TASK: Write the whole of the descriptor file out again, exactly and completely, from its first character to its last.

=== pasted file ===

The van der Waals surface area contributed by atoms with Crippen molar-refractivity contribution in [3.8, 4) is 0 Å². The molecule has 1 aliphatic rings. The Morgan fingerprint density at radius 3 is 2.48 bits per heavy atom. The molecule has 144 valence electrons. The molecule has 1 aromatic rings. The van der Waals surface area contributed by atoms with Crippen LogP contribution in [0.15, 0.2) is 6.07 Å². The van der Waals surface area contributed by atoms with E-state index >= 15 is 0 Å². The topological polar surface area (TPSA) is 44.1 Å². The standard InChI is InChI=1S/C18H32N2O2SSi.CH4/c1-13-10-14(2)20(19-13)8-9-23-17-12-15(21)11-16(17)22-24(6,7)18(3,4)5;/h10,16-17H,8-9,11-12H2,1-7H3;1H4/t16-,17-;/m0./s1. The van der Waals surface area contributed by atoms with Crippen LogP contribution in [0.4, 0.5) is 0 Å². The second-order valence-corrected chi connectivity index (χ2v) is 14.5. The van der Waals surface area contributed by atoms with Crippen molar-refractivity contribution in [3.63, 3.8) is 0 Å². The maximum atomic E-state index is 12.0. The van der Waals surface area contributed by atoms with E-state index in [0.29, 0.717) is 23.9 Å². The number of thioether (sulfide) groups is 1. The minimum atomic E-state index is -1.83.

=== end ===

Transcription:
The van der Waals surface area contributed by atoms with Crippen molar-refractivity contribution in [3.8, 4) is 0 Å². The molecule has 1 aliphatic rings. The Morgan fingerprint density at radius 3 is 2.48 bits per heavy atom. The molecule has 144 valence electrons. The molecule has 1 aromatic rings. The van der Waals surface area contributed by atoms with Crippen LogP contribution in [0.15, 0.2) is 6.07 Å². The van der Waals surface area contributed by atoms with E-state index >= 15 is 0 Å². The topological polar surface area (TPSA) is 44.1 Å². The standard InChI is InChI=1S/C18H32N2O2SSi.CH4/c1-13-10-14(2)20(19-13)8-9-23-17-12-15(21)11-16(17)22-24(6,7)18(3,4)5;/h10,16-17H,8-9,11-12H2,1-7H3;1H4/t16-,17-;/m0./s1. The van der Waals surface area contributed by atoms with Crippen LogP contribution in [0.4, 0.5) is 0 Å². The second-order valence-corrected chi connectivity index (χ2v) is 14.5. The van der Waals surface area contributed by atoms with Crippen molar-refractivity contribution in [3.63, 3.8) is 0 Å². The maximum atomic E-state index is 12.0. The van der Waals surface area contributed by atoms with E-state index in [0.29, 0.717) is 23.9 Å². The number of thioether (sulfide) groups is 1. The minimum atomic E-state index is -1.83.